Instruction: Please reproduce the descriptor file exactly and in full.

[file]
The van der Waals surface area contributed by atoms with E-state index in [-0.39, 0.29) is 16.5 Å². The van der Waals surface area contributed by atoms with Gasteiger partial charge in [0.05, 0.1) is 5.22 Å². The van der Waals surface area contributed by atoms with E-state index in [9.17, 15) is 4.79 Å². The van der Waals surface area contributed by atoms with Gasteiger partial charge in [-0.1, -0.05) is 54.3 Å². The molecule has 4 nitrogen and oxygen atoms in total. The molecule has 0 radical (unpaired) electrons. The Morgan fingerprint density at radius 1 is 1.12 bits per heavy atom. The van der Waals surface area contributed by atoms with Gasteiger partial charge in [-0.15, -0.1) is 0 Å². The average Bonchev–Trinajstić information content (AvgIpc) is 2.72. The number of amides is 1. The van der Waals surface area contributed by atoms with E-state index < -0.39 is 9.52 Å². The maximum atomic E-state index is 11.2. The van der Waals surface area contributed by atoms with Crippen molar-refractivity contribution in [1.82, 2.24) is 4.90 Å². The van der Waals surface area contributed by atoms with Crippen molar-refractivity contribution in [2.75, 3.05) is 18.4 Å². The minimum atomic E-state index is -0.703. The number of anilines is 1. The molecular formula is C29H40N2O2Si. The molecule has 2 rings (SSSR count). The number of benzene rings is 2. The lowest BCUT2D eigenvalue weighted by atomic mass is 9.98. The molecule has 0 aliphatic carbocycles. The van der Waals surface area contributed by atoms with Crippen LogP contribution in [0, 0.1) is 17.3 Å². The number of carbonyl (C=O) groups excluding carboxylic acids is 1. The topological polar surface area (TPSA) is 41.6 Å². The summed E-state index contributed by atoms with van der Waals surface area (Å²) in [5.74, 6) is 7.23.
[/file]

The van der Waals surface area contributed by atoms with E-state index in [-0.39, 0.29) is 16.5 Å². The van der Waals surface area contributed by atoms with Gasteiger partial charge in [0.05, 0.1) is 5.22 Å². The van der Waals surface area contributed by atoms with E-state index in [9.17, 15) is 4.79 Å². The van der Waals surface area contributed by atoms with Gasteiger partial charge in [-0.1, -0.05) is 54.3 Å². The molecule has 4 nitrogen and oxygen atoms in total. The molecule has 0 radical (unpaired) electrons. The Morgan fingerprint density at radius 1 is 1.12 bits per heavy atom. The van der Waals surface area contributed by atoms with Gasteiger partial charge in [-0.15, -0.1) is 0 Å². The average Bonchev–Trinajstić information content (AvgIpc) is 2.72. The number of amides is 1. The van der Waals surface area contributed by atoms with E-state index < -0.39 is 9.52 Å². The maximum atomic E-state index is 11.2. The van der Waals surface area contributed by atoms with Crippen molar-refractivity contribution in [1.82, 2.24) is 4.90 Å². The van der Waals surface area contributed by atoms with Crippen molar-refractivity contribution in [2.75, 3.05) is 18.4 Å². The minimum atomic E-state index is -0.703. The number of anilines is 1. The molecular formula is C29H40N2O2Si. The molecule has 2 rings (SSSR count). The number of benzene rings is 2. The lowest BCUT2D eigenvalue weighted by atomic mass is 9.98. The molecule has 0 aliphatic carbocycles. The van der Waals surface area contributed by atoms with Crippen LogP contribution in [0, 0.1) is 17.3 Å². The number of carbonyl (C=O) groups excluding carboxylic acids is 1. The topological polar surface area (TPSA) is 41.6 Å². The summed E-state index contributed by atoms with van der Waals surface area (Å²) in [5.74, 6) is 7.23.